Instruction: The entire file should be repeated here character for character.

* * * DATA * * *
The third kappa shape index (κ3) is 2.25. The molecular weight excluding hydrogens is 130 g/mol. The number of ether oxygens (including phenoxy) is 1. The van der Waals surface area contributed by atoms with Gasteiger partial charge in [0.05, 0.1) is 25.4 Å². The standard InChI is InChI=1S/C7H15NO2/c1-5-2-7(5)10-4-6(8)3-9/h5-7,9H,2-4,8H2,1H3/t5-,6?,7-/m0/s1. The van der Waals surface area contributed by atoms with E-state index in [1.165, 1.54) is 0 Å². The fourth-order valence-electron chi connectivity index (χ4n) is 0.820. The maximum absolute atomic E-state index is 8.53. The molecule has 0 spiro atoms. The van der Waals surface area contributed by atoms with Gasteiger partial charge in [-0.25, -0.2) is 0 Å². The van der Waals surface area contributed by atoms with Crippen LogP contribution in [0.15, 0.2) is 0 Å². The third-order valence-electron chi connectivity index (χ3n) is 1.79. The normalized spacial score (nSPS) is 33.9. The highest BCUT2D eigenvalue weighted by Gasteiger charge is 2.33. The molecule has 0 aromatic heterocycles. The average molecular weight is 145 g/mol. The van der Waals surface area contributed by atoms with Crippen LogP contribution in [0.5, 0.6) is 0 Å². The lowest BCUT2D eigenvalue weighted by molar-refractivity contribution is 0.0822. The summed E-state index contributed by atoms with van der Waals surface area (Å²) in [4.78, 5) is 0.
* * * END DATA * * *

The third kappa shape index (κ3) is 2.25. The molecular weight excluding hydrogens is 130 g/mol. The number of ether oxygens (including phenoxy) is 1. The van der Waals surface area contributed by atoms with Gasteiger partial charge in [0.05, 0.1) is 25.4 Å². The standard InChI is InChI=1S/C7H15NO2/c1-5-2-7(5)10-4-6(8)3-9/h5-7,9H,2-4,8H2,1H3/t5-,6?,7-/m0/s1. The van der Waals surface area contributed by atoms with E-state index in [1.165, 1.54) is 0 Å². The fourth-order valence-electron chi connectivity index (χ4n) is 0.820. The maximum absolute atomic E-state index is 8.53. The molecule has 0 spiro atoms. The van der Waals surface area contributed by atoms with Gasteiger partial charge in [-0.25, -0.2) is 0 Å². The van der Waals surface area contributed by atoms with Crippen LogP contribution in [0.15, 0.2) is 0 Å². The third-order valence-electron chi connectivity index (χ3n) is 1.79. The normalized spacial score (nSPS) is 33.9. The highest BCUT2D eigenvalue weighted by Gasteiger charge is 2.33. The molecule has 0 aromatic heterocycles. The average molecular weight is 145 g/mol. The van der Waals surface area contributed by atoms with Crippen LogP contribution in [0.5, 0.6) is 0 Å². The lowest BCUT2D eigenvalue weighted by molar-refractivity contribution is 0.0822. The summed E-state index contributed by atoms with van der Waals surface area (Å²) in [4.78, 5) is 0.